Cannes is often assailed for paying tribute to its close-knit "family" of auteurs -- from Quentin Tarantino to Woody Allen -- whether or not they've produced work worthy of the main competition. This year's program certainly has its heavyweights, with the Coen brothers' "Inside Llewyn Davis" and Roman Polanski's adaptation "Venus in Fur" both competing for the Palme. But they're mixed together with a few unknown quantities, such as Mexican director Amat Escalante, whose "Heli" screens at the beginning of the festival. African director Mahamat Saleh-Haroun's sentimental "Grigris" could help expand his profile much further than his Cannes-acclaimed "A Screaming Man." Other directors with established careers, like Arnaud Desplechin ("Jimmy P.") and Jia Zhangke ("A Touch of Sin"), have wildly different sensibilities but seem to be working on bigger scales that could introduce new viewers to their work. At this point, it's unlikely that one single movie will overshadow everything else. That soothing breeze you feel on the Croisette might be a collective sigh of relief. Scandals? What scandals?
Whether it's because he's unwelcome, didn't want to attend or simply couldn't meet those pesky deadlines, the neurotic troublemaker Lars Von Trier won't stir things up at Cannes this year. After his last appearance climaxed with his infamous Nazi remarks at a press conference for "Melancholia," Von Trier has been deemed persona non grata at Cannes, although the festival has hinted at the possibility of allowing him back. While his latest provocation, "Nymphomaniac," opens in Denmark at the end of this month, he won't be taking it to the Riviera. Maybe that's for the best: Though it was fun to see "Antichrist" both excite and enrage Cannes audiences just a few years back, the clamor truly overwhelmed everything else at the festival that year. Perhaps a scandal-free Cannes is one where more movies get the attention they deserve.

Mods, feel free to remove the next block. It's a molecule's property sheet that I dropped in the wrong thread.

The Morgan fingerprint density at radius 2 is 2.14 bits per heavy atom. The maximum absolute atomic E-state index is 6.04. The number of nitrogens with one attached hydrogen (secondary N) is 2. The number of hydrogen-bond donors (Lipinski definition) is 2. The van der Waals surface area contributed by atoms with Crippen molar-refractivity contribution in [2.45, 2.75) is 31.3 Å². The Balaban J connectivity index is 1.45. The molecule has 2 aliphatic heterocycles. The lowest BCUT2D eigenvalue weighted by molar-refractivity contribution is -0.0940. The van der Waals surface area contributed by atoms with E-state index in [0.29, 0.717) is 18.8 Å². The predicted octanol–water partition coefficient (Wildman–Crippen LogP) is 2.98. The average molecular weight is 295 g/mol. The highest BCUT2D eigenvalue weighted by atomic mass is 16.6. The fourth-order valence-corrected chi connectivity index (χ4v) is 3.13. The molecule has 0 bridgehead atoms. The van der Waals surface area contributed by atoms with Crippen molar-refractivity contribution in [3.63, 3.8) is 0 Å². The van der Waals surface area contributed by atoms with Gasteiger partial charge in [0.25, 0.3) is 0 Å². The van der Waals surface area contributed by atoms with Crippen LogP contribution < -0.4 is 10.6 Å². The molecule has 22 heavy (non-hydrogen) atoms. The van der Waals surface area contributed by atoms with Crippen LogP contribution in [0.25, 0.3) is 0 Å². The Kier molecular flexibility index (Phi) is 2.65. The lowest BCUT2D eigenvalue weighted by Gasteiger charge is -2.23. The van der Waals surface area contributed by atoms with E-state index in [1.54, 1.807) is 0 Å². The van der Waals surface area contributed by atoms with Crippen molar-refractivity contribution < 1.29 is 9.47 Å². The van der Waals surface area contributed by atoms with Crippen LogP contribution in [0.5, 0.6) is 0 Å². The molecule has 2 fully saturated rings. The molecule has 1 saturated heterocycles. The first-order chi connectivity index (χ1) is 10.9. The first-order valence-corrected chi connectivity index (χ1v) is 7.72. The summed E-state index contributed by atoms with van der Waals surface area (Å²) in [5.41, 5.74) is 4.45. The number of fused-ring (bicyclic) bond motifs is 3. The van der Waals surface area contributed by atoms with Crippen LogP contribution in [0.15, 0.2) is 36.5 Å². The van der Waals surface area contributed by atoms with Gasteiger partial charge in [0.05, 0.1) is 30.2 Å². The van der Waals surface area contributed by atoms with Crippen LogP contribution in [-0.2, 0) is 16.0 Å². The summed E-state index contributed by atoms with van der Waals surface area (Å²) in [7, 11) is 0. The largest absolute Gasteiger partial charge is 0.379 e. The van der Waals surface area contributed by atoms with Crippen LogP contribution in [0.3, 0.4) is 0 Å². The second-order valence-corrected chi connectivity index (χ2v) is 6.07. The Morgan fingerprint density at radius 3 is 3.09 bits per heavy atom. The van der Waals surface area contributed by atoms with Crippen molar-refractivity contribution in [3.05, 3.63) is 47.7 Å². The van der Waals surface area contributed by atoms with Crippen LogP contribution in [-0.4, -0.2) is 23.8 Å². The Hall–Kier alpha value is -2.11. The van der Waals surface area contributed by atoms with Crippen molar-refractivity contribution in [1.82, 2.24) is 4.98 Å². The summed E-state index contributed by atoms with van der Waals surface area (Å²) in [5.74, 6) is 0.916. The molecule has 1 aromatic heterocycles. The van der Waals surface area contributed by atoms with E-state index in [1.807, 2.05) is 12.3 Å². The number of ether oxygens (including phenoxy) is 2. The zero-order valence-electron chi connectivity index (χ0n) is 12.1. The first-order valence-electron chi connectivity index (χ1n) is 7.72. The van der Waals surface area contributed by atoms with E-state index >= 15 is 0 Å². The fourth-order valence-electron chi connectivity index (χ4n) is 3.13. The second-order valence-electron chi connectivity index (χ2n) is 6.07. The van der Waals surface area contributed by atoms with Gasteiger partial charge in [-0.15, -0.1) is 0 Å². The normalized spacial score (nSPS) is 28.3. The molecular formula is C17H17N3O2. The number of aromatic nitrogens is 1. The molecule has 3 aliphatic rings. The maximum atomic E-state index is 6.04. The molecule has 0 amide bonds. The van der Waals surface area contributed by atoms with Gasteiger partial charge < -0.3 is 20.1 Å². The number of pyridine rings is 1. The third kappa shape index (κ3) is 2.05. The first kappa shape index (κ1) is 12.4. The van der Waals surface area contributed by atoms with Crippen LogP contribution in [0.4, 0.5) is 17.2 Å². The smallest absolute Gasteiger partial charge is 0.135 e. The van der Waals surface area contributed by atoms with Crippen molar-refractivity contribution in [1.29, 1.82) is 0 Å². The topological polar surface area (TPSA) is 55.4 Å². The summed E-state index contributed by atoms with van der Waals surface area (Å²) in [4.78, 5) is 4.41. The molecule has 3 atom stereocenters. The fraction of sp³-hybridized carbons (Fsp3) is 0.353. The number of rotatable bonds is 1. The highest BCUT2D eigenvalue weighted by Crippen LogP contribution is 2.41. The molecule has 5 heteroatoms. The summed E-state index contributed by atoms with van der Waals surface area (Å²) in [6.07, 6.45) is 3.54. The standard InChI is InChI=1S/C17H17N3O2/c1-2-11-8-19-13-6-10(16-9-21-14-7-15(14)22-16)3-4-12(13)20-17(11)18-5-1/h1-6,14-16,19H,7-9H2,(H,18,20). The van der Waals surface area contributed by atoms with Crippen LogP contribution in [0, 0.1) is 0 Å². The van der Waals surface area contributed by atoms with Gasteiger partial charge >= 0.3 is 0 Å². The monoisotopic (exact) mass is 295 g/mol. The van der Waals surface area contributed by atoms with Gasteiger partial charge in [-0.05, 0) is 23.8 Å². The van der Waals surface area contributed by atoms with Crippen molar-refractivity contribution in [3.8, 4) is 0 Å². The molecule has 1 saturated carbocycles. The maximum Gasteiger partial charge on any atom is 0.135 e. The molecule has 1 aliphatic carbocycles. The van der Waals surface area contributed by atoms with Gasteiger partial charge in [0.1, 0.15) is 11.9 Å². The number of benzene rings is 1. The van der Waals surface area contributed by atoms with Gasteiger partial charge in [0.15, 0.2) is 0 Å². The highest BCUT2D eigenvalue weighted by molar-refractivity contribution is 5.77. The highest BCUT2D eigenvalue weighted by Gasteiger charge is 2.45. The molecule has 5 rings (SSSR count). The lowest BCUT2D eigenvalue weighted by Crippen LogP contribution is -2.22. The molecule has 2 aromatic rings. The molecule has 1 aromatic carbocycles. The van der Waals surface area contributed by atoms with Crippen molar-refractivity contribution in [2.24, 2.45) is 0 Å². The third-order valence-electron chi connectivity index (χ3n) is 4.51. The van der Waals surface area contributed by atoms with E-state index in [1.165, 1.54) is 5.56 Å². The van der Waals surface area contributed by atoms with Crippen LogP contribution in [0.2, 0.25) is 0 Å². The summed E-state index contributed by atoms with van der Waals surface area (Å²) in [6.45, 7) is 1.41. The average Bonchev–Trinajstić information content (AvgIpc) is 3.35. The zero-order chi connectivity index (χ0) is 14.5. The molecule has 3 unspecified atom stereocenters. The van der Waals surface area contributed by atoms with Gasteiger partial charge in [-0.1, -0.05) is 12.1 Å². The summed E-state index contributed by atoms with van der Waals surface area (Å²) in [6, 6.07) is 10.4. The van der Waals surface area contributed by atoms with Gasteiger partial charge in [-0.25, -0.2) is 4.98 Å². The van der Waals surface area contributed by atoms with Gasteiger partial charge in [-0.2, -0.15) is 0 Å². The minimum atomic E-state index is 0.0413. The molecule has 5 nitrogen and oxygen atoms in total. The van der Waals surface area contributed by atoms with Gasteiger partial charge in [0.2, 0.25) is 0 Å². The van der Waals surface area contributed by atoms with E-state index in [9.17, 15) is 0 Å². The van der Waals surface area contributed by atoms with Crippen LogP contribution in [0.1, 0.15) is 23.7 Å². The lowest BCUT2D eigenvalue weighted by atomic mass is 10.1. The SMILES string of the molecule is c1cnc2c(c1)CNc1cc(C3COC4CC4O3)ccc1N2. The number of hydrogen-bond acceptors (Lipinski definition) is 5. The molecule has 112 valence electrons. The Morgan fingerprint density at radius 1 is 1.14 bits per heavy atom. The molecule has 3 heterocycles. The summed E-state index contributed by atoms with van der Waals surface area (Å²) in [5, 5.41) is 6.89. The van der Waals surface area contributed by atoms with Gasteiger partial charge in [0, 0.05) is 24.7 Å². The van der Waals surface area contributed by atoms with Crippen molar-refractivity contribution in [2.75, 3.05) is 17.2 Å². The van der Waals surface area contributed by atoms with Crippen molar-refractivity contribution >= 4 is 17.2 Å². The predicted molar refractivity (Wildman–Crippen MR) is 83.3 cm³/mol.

Cannes is looking in the mirror.
"Behind the Candelabra"
Unabashedly elitist, the festival rarely expresses a critical perspective on its role in the film world. However, a year shy of longtime festival director Gilles Jacob's announced retirement, Cannes is starting to tussle more realistically with the industry at its core. By programming James Toback's playful Cannes-set documentary "Seduced and Abandoned," the festival has encouraged a conversation about the absurdity of the global marketplace it attracts each year. An official press conference entitled "Think Audience Strategy" will find the Commissioner for Education, Culture Multilingualism and Youth discussing the challenges of bringing a wide range of cinema to audiences around the world under 21st century constraints. Movies like the Directors Fortnight entry "Blue Ruin" owe their existence to successful crowdfunding strategies. Steven Soderbergh's Liberace biopic "Behind the Candelabra" will skip theaters entirely and air on HBO before the festival ends.
If Cannes is truly the most important film event of the year, it's starting to fit into the big picture rather than attempting overpower it with the weight of its glitzy traditions. We've got two weeks ago, but early indications show signs of progress.